The Middle Saluda River was the state of South Carolina's first designated scenic river and offers some of the best trout fishing in SC. The chilly water in the Jones Gap area provided a great spot for raising trout fish, which were imported from Montana to help restock the local river systems. South Carolina Representative J. Cleveland donated 20 acres here to start the state's first fish hatchery (aka The Cleveland Fish Hatchery) opened here in 1931. The hatchery drew around 2000 visitors and 2 US senators for its opening festivities. The hatchery closed in 1962, but until then, helped keep the area stocked for trout fishing.
There is upper and lower parking by the Ranger Station on the other side of the river. At the upper part of the parking lot to the left of the wooden bridge that crosses to the Ranger Station, you'll find the trailhead for Jones Gap Trail with an information board and runner registration.
Jones Gap Trail will follow the river for the most part and is kind of wide and rocky with a few larger rocks scattered along the way. However, this is the easiest trail on the Jones Gap Loop
, touting a moderate climb with multiple backcountry campsites along the river.
At 0.6 miles in, you'll find a trail split to the right for Rainbow Falls Trail
, which is 1.6 miles one way and rated very strenuous by the state park. Or, stay left to continue on Jones Gap Trail, where you'll need to cross side streams by rock hopping or using foot bridges. Your feet should stay dry for the most part, unless you are running after a heavy rainstorm.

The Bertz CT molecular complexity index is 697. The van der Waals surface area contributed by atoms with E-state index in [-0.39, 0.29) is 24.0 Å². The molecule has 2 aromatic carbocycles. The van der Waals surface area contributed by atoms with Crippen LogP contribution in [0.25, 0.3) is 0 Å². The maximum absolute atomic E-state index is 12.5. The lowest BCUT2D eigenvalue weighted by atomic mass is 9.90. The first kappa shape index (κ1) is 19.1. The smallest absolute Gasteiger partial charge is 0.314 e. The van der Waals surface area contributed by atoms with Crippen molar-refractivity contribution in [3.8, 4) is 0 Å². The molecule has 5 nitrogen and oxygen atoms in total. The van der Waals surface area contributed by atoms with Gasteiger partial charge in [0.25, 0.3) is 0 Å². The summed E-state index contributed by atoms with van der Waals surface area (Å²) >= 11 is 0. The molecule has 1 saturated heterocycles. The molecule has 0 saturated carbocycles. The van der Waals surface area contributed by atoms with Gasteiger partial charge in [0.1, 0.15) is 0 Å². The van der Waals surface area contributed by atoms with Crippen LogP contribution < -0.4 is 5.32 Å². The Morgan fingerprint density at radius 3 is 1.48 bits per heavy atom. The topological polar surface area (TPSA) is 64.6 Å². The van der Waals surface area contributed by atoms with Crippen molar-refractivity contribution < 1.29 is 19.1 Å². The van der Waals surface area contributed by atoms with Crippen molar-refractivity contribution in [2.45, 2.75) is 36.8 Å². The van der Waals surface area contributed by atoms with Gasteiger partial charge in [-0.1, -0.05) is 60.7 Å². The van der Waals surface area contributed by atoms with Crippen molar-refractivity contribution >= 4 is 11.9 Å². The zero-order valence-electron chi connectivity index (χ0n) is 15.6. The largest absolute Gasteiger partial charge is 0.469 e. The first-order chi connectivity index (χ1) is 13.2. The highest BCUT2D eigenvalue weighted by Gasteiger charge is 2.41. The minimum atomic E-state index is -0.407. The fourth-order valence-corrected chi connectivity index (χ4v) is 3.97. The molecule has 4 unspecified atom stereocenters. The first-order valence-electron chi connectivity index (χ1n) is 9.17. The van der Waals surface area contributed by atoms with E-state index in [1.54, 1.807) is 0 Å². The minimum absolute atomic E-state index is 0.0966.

At 1.5 miles, the Jones Gap Falls
Trail goes back about 150 feet to your right where you'll find the falls in a shallow pool. Backcountry campsites 10-13 are located fairly close to the falls and river. Some may want to return to the parking area and trailhead from here, since beyond this point the trail is less used compared to the waterfall sections. There will be some stream crossings where feet might get a little wet depending on rainfall and the trail will become narrower and steeper.
2.6 miles in, the Jones Gap Trail reaches a junction with the Coldspring Branch Trail
. Bear right to remain on the Jones Gap Trail and continue to follow it as it climbs along the river to reach its end at a junction with Geer Highway.
Oak, hickory, flowering dogwood, rhododendron, ferns, flowers, and mosses all grow in this area.
Animals in the area include black bears, white-tailed deer, reptiles, amphibians, wild turkey, wood peckers, warblers, eastern blue birds, and spring migratory songbirds to name a few. Brook, rainbow, and brown trout can be found in the rivers.